Senators sponsoring the bill said that removing such references as "retardation" would help break down exclusionary barriers for New Jerseyans with intellectual or other developmental disabilities.
"Quite simply, words matter," Senate President Stephen M Sweeney (D-Gloucester) said. His daughter, Lauren, has Down syndrome. "For far too long, the words used to describe individuals with developmental disabilities have served only to marginalize these residents,'' Sweeney said. "The reality is that persons with disabilities contribute greatly to our society. Our laws, at the least, must recognize that."The measure (S-1982) would delete all references to the terms "mental retardation," "mentally retarded," "idiot," and "feeble-minded" in statutes and regulations and replace them with the term "intellectual disability."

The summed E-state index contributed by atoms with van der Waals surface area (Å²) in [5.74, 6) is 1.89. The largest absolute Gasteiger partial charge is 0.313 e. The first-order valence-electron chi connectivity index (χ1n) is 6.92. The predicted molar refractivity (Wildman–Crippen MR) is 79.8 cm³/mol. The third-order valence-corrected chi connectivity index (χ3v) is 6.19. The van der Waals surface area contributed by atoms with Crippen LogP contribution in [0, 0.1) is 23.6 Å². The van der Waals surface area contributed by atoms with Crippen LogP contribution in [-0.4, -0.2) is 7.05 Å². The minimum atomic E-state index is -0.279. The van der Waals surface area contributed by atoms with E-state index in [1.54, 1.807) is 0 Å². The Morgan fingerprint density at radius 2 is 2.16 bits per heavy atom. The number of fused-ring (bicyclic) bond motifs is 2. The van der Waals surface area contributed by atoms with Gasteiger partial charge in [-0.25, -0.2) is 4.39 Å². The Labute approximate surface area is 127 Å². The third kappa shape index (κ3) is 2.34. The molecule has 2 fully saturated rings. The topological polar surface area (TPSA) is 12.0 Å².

The bill also would update state law which deals with institutions and agencies – to replace the terms "mentally retarded" and "mental retardation" with the broader terms "developmentally disabled" and "developmental disability" to reflect the Division of Developmental Disabilities' services for persons with developmental disabilities, not just persons with intellectual disabilities.
"Schoolyard pejoratives have no place in our law books," Sen. Joseph Vitale (D-Middlesex), the health committee's vice-chair, said. "Individuals with developmental or intellectual disabilities must be recognized first and foremost as people - their individual disability should not be what defines them."
The bill was unanimous approved by the committee and is poised for a vote in the full Senate.
– TOM HESTER SR., NEWJERSEYNEWSROOM.COM